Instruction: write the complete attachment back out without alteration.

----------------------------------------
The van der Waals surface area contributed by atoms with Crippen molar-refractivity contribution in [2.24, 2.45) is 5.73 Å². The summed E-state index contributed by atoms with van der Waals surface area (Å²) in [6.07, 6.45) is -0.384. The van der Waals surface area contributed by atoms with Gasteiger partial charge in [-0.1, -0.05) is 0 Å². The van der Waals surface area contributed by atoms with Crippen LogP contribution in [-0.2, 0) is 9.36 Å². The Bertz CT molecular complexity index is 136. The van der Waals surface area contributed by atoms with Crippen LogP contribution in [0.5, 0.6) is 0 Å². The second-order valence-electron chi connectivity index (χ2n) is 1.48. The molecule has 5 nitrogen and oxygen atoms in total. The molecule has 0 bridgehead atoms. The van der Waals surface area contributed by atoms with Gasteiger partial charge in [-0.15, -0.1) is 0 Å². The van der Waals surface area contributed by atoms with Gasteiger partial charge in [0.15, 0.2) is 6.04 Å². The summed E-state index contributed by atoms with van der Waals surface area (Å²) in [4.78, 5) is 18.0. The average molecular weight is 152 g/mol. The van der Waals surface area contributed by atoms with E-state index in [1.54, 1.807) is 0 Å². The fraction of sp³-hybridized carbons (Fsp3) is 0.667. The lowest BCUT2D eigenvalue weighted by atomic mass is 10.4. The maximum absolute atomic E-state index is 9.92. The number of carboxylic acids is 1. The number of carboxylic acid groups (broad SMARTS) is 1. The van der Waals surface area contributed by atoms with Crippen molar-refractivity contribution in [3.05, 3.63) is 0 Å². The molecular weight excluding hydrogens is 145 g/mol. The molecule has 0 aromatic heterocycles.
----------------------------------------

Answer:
The van der Waals surface area contributed by atoms with Crippen molar-refractivity contribution in [2.24, 2.45) is 5.73 Å². The summed E-state index contributed by atoms with van der Waals surface area (Å²) in [6.07, 6.45) is -0.384. The van der Waals surface area contributed by atoms with Gasteiger partial charge in [-0.1, -0.05) is 0 Å². The van der Waals surface area contributed by atoms with Crippen LogP contribution in [-0.2, 0) is 9.36 Å². The Bertz CT molecular complexity index is 136. The van der Waals surface area contributed by atoms with Crippen LogP contribution in [0.5, 0.6) is 0 Å². The second-order valence-electron chi connectivity index (χ2n) is 1.48. The molecule has 5 nitrogen and oxygen atoms in total. The molecule has 0 bridgehead atoms. The van der Waals surface area contributed by atoms with Gasteiger partial charge in [-0.15, -0.1) is 0 Å². The van der Waals surface area contributed by atoms with Gasteiger partial charge in [0.15, 0.2) is 6.04 Å². The summed E-state index contributed by atoms with van der Waals surface area (Å²) in [4.78, 5) is 18.0. The average molecular weight is 152 g/mol. The van der Waals surface area contributed by atoms with E-state index in [1.54, 1.807) is 0 Å². The fraction of sp³-hybridized carbons (Fsp3) is 0.667. The lowest BCUT2D eigenvalue weighted by atomic mass is 10.4. The maximum absolute atomic E-state index is 9.92. The number of carboxylic acids is 1. The number of carboxylic acid groups (broad SMARTS) is 1. The van der Waals surface area contributed by atoms with Crippen molar-refractivity contribution in [3.05, 3.63) is 0 Å². The molecular weight excluding hydrogens is 145 g/mol. The molecule has 0 aromatic heterocycles.